Ever notice how random things look like they have faces? Like this:
There are a few Tumblr blogs that pay homage to these occurrences of anthropomorphism and now that I’ve pointed it out, you’ll probably start noticing these faces everywhere. You’re welcome.
Jumping on this micro-trend, Nike just released an app for Nike Free shoes in Japan called Nike Free Face, where users can bend and twist the Nike shoe to match their face. Leveraging facial and expression recognition technology, it photographs the users’ contorted face through a webcam and matches their face to the shoe’s form.
The app does an amazing job of highlighting features of the products—the flexibility of the shoe and the ability to personalize it—in a subtle and engaging way. On top of showcasing product features, the app gets people thinking about the shoe differently, positioning them not only as a utility product, but also as an expression of self.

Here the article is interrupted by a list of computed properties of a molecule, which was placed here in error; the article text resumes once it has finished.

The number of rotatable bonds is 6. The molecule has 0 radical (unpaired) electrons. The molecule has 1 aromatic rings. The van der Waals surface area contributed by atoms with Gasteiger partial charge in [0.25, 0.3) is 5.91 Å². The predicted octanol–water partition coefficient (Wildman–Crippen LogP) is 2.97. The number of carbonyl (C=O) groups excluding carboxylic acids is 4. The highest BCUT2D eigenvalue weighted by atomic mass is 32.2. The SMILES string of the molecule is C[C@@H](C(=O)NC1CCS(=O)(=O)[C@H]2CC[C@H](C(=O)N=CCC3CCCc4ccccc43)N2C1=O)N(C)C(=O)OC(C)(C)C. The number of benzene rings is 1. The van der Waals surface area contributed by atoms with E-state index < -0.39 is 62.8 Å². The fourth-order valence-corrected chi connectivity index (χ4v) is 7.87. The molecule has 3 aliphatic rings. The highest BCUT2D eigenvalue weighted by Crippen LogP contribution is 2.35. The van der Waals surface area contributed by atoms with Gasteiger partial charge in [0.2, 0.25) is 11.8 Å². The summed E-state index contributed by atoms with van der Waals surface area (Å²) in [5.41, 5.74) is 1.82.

These kinds of interactive opportunities that present products through a different lens are a clever approach for legacy brands like Nike to ensure they stay relevant and fresh. But more importantly, Nike’s Free Face app is fun, silly and shows that the brand doesn’t take itself too seriously. Allowing consumers to play with a product and have fun with it are the kind of online experiences that people remember and talk about.
Just think, when was the last time you had this much fun with a shoe?